Thursday, January 21, 2010

Was urbanization crucial to southern life after the civil war?

After the civil war, urbanization rapidly increased in the South. People started to shift away from the traditional plantation-centered mindset and saw the economic opportunities that urban growth offered, particularly in textiles, railways, iron and tobacco. The end of slavery also led many people to explore new vocational prospects, especially in business and the export of natural resources including sugar and lumber. With many former slaves now free and seeking work, land was hard to come by. Sharecropping, while an improvement on slavery, still did not offer people a sense of comfort and security as the land they worked still was not theirs. Instead, cities offered many new opportunities for unskilled workers, giving individuals and families a more dependable situation. Many considered this especially important in the years immediately following the unrest of the Civil War.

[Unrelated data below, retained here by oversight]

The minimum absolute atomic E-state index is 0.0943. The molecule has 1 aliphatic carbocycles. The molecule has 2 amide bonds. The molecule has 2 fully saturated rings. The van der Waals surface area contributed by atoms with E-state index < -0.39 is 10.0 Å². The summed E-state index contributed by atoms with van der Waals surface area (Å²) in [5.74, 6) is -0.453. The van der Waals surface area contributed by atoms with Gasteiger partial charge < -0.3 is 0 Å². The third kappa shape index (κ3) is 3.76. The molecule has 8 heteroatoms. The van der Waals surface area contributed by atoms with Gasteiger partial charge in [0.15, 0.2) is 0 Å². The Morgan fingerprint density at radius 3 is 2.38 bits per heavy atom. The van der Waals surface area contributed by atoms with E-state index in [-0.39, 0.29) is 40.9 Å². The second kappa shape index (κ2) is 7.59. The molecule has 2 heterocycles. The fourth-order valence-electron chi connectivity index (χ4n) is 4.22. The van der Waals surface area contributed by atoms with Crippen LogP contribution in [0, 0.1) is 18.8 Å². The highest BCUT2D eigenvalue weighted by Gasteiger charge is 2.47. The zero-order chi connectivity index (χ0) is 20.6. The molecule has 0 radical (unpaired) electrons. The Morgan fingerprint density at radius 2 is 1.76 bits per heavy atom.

Without urbanization, southern life after the civil war would have very different. The number of conflicts over land ownership would have been greatly increased, and a large number of people would have struggled to survive. Urban growth offered these people a new opportunity to succeed in life, which may not have been possible otherwise.

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